New "Person on a Chip" Technology Means Miniature Hearts and Livers 

Thumbnail-sized models of human organs are making animal and human drug testing obsolete.

The Preiser Project/Flickr

Is the human body really that complicated? Researchers from the University of Toronto have succeeded in distilling parts of the human body onto a piece of software not much bigger than a stamp. Nicknamed “person-on-a-chip” technology, the tiny chips, housing millions of living human cells, act as substitutes for real organs in drug testing and could make expensive and high-risk animal and human models obsolete. While the idea isn’t new — organs on chips have been created before — the officially-named AngioChips are remarkable not only for their ability to model actual organs but also the interactions between them.

In a paper released this week in the journal Nature Materials, a Canadian team of researchers describe how tiny scaffolds, made up of 3D-printed layers of a biodegradable and biocompatible polymer known as POMaC, provide the architecture for miniature versions of real-life hearts and livers.

Each chip, about the size of a thumbnail, is perforated with microscopic channels that, once the whole thing is submerged in a bath of living cells, act as the mini-organ’s internal blood vessels. In time, the heart or liver cells latch onto the structure and grow — and eventually behave — in the same way they would in the human body.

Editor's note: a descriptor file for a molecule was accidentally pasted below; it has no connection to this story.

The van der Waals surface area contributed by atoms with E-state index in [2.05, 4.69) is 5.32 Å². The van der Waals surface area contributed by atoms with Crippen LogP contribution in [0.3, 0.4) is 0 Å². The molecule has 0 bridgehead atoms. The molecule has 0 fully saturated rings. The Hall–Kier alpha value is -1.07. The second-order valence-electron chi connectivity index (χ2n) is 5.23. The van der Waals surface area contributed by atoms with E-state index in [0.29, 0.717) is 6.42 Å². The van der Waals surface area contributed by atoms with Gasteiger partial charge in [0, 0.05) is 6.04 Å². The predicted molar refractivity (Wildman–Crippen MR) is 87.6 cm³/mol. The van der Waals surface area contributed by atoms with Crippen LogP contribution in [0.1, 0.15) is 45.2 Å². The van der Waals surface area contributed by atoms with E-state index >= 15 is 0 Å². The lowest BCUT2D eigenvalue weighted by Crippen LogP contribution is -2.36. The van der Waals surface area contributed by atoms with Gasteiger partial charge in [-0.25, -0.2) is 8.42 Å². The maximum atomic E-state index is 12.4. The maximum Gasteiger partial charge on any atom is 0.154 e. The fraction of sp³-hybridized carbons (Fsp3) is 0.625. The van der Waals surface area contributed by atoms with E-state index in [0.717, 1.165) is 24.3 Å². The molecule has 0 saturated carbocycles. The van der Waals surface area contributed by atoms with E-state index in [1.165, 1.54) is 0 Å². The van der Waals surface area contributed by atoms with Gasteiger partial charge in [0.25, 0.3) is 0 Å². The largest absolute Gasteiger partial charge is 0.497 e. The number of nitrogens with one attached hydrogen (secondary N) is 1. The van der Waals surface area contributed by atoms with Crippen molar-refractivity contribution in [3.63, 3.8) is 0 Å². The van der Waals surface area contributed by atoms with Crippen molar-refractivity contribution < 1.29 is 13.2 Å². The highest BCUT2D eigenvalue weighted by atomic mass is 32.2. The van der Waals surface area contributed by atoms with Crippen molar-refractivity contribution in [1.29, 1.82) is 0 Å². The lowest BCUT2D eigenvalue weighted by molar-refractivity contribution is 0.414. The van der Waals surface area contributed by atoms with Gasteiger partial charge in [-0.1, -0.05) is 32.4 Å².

An example of the chip scaffolding.

Boyang Zhang/Nature Materials

Injected with clinically relevant drugs through their network of blood vessels, the AngioChips were shown to process drugs in the same way organs would in the actual human body. Like puzzle pieces, the AngioChips and their vessels can also be attached to each other, effectively creating a tiny model of an interlinked lung and heart.

To prove how seamlessly the chips function as miniature organs, the researchers went ahead and implanted one into a rat’s hind leg, documenting how the rat’s blood seamlessly squeezed through the 3D-printed blood vessels, seemingly naturally. Such functions will be especially useful, the researchers report, for linking together cells from, say, a cancerous tumor and the human heart, and seeing whether a drug could destroy one and not the other.

Commercializing the AngioChips hasn’t happened yet — lead author Milica Radisic, Ph.D. is working on it through her spin-off company TARA Biosystems Inc. — but this isn’t likely to be a problem for the researchers, considering this new technology just skyrocketed the researchers to the forefront of the mini-organ game. But let’s be real — some extra funding would be a much-needed boost for the researchers, considering that each of the tiny multi-layered scaffolds are painstakingly put together by hand.

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